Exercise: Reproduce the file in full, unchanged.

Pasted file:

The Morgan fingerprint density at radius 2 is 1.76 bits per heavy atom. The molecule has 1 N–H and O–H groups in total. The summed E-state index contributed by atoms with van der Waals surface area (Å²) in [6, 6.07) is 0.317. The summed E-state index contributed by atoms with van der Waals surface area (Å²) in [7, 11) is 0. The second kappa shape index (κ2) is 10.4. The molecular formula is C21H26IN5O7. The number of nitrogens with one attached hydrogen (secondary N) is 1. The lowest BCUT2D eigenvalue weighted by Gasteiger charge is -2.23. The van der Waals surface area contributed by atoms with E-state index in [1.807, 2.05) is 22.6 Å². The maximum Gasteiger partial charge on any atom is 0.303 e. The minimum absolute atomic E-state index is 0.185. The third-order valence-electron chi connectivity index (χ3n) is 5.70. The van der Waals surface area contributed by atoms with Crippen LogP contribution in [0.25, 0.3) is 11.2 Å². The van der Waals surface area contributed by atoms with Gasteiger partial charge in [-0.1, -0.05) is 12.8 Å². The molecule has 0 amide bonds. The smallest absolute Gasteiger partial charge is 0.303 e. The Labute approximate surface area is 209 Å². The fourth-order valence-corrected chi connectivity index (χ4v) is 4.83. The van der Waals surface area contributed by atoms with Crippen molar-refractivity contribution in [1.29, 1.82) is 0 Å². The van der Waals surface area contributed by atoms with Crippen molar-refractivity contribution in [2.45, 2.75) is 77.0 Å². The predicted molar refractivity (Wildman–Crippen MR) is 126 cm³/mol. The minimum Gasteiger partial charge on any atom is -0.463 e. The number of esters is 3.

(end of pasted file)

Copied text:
The Morgan fingerprint density at radius 2 is 1.76 bits per heavy atom. The molecule has 1 N–H and O–H groups in total. The summed E-state index contributed by atoms with van der Waals surface area (Å²) in [6, 6.07) is 0.317. The summed E-state index contributed by atoms with van der Waals surface area (Å²) in [7, 11) is 0. The second kappa shape index (κ2) is 10.4. The molecular formula is C21H26IN5O7. The number of nitrogens with one attached hydrogen (secondary N) is 1. The lowest BCUT2D eigenvalue weighted by Gasteiger charge is -2.23. The van der Waals surface area contributed by atoms with E-state index in [1.807, 2.05) is 22.6 Å². The maximum Gasteiger partial charge on any atom is 0.303 e. The minimum absolute atomic E-state index is 0.185. The third-order valence-electron chi connectivity index (χ3n) is 5.70. The van der Waals surface area contributed by atoms with Crippen LogP contribution in [0.25, 0.3) is 11.2 Å². The van der Waals surface area contributed by atoms with Gasteiger partial charge in [-0.1, -0.05) is 12.8 Å². The molecule has 0 amide bonds. The smallest absolute Gasteiger partial charge is 0.303 e. The Labute approximate surface area is 209 Å². The fourth-order valence-corrected chi connectivity index (χ4v) is 4.83. The van der Waals surface area contributed by atoms with Crippen molar-refractivity contribution in [1.29, 1.82) is 0 Å². The van der Waals surface area contributed by atoms with Crippen molar-refractivity contribution in [2.45, 2.75) is 77.0 Å². The predicted molar refractivity (Wildman–Crippen MR) is 126 cm³/mol. The minimum Gasteiger partial charge on any atom is -0.463 e. The number of esters is 3.